CA: What would you say are Cozen's growing practices? And what is the split between contentious and noncontentious work?
VM: I would say the focus of growth is in labor & employment, IP, litigation, real estate, corporate, and then regulatory and government relations. We're probably higher on the contentious side, percentage-wise. We're about 60% contentious, and 40% noncontentious. Noncontentious happens to be growing more though.
CA: Do you have any advice or words of wisdom for our student readers as they try to enter the legal profession?
VM: I have been very happy with my choice to be a lawyer. The practice of law when I first started is different from what it is now – you have to be flexible and understand change. There are challenges the next generation of lawyers will face, that we didn't. Our challenge was embracing technology. Something else will impact theirs, but change is good and healthy, and valuable to our clients. They should be sensitive to the changes they experience, but embrace it and don't be fearful. Enjoy the practice – it's fabulous. We are lucky and blessed to have a good profession.
Notable pro bono opportunities
Cozen O’Connor partners with numerous organizations throughout the country representing clients pro bono in matters involving immigration and asylum, post-conviction remedies and death penalty litigation, child advocacy, and homeless advocacy. We provide legal assistance to the arts community, the disabled, and to active duty military personnel and to veterans. We pursue litigation in furtherance of important civil and public rights, criminal record expungements, and other matters.
One Liberty Place,
1650 Market Street,
- Head Office: Philadelphia, PA
- Number of domestic offices: 24
- Number of international offices: 3
- Worldwide revenue: $416 million
- Partners (US): 444
- Associates (US): 169
- Main recruitment contacts: Jill M. Caughie (email@example.com); Mindy Herczfeld (firstname.lastname@example.org)
- Hiring Partners: Dan Luccaro, Lezlie Madden
- Diversity officer: Lynne Espy-Williams
- Recruitment details
- Entry-level associates starting in 2018: 16
- Clerking policy: Yes
- Summers joining/anticipated 2018: 1Ls: 6, 2Ls: 23
- Summers joining/anticipated 2018 split by office: Chicago: 2, Denver: 1, Houston: 1, Los Angeles: 1, Miami: 1, Minneapolis: 1, New York: 3, Philadelphia: 10, Pittsburgh: 1, Santa Monica: 1, Seattle: 2, Washington DC: 5
- Summer salary 2018: 1Ls: $2300-2973/wk, varies by office
- 2Ls: $2500-3173/wk, varies by office
- Split summers offered? Case-by-case
- Can summers spend time in an overseas office? No
Main areas of work
eorgetown, Harvard, Howard, NYU, Penn, Penn State, Seattle University, Temple, UVA, University of Washington, Villanova, GW, Fordham, University of Miami
Recruitment outside OCIs:
We participate in a walk-around program, The Law Consortium – Philadelphia, and two job fairs, The Philadelphia Area Diversity Job Fair and the Northwest Minority Job Fair. For students at non-OCI schools who wish to apply outside of these programs, please submit application materials at www.cozen.com/careers/law_students beginning in July.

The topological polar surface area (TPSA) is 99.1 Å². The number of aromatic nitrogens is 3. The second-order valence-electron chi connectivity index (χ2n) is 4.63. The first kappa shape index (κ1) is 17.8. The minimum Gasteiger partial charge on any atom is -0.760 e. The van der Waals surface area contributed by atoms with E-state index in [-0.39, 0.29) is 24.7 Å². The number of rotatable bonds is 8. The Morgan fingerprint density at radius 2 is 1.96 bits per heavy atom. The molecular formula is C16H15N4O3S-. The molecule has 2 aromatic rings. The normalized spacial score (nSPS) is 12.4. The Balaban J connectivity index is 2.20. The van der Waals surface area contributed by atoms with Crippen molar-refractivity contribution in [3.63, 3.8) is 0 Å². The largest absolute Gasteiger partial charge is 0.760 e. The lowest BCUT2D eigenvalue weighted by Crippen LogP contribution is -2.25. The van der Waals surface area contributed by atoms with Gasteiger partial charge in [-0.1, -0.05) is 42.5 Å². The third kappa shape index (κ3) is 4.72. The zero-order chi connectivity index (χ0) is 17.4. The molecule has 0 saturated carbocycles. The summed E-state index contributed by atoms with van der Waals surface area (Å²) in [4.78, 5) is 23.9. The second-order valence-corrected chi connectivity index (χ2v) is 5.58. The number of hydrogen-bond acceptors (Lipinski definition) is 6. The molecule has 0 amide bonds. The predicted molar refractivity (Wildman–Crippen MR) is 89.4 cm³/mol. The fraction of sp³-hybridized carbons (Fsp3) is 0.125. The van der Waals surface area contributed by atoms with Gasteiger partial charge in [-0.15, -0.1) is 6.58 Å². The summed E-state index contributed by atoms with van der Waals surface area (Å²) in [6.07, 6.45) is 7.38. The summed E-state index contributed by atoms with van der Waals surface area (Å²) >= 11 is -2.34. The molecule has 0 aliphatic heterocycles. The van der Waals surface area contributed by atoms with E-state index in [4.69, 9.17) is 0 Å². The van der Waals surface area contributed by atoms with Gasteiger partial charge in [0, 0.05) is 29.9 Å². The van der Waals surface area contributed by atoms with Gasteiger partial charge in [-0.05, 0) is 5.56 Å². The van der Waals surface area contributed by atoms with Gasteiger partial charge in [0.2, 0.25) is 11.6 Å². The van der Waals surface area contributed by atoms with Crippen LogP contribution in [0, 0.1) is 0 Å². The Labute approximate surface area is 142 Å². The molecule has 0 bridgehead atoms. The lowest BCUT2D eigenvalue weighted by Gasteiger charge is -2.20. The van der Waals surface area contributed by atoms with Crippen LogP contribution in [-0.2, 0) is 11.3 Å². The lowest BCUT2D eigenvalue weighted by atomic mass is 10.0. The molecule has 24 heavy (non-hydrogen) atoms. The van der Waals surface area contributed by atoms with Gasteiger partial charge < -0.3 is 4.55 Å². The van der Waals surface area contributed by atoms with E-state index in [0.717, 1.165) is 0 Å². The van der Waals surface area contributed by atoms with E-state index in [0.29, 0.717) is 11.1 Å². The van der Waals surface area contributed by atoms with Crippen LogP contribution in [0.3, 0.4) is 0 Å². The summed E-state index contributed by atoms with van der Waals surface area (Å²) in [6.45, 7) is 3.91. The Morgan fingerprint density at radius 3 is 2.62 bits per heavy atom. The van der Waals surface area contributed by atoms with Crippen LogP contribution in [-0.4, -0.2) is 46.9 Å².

Summer associate profile:
We seek summer associates who embody the best characteristics of our attorneys. These are candidates who have distinguished themselves from their peers in academics, legal writing ability and oral advocacy skills. Our summer associates have diverse backgrounds including, but not limited to, prior work experience, military service and a demonstrated commitment to serving their communities through volunteerism.
Summer program components:
We provide our summer associates with a realistic experience of the responsibilities and high level of performance expected of our associates. They take part in an extensive firm orientation and weekly training programs, such as a trial skills workshop where they have learned to prepare and present an opening statement. We provide writing mentors and associate mentors to provide advice and guidance. Summer associates are invited to practice group meetings and to attend hearings, depositions, or client meetings with attorneys. Social events and teambuilding activities are scattered throughout the program to help each summer associate become better acquainted with each other and the firm’s attorneys.
This Firm's Rankings in
USA Guide, 2019
- Bankruptcy/Restructuring Recognised Practitioner
District of Columbia
- Litigation: White-Collar Crime & Government Investigations Recognised Practitioner
- Labor & Employment (Band 3)
- Labor & Employment (Band 3)
- Construction (Band 1)
- Healthcare (Band 3)
- Insurance (Band 3)
- Intellectual Property (Band 4)
- Labor & Employment (Band 2)
- Real Estate (Band 2)
- Tax Recognised Practitioner
Philadelphia & Surrounds
- Corporate/M&A & Private Equity (Band 3)
- Litigation: General Commercial (Band 3)
- Labor & Employment (Band 4)
USA - Nationwide
- Government Relations: State Attorneys General (Band 1)
- Insurance: Dispute Resolution: Insurer (Band 3)
- Transportation: Aviation: Regulatory (Band 2)
- Transportation: Shipping/Maritime: Finance (Band 3)
- Transportation: Shipping/Maritime: Regulatory (Band 1)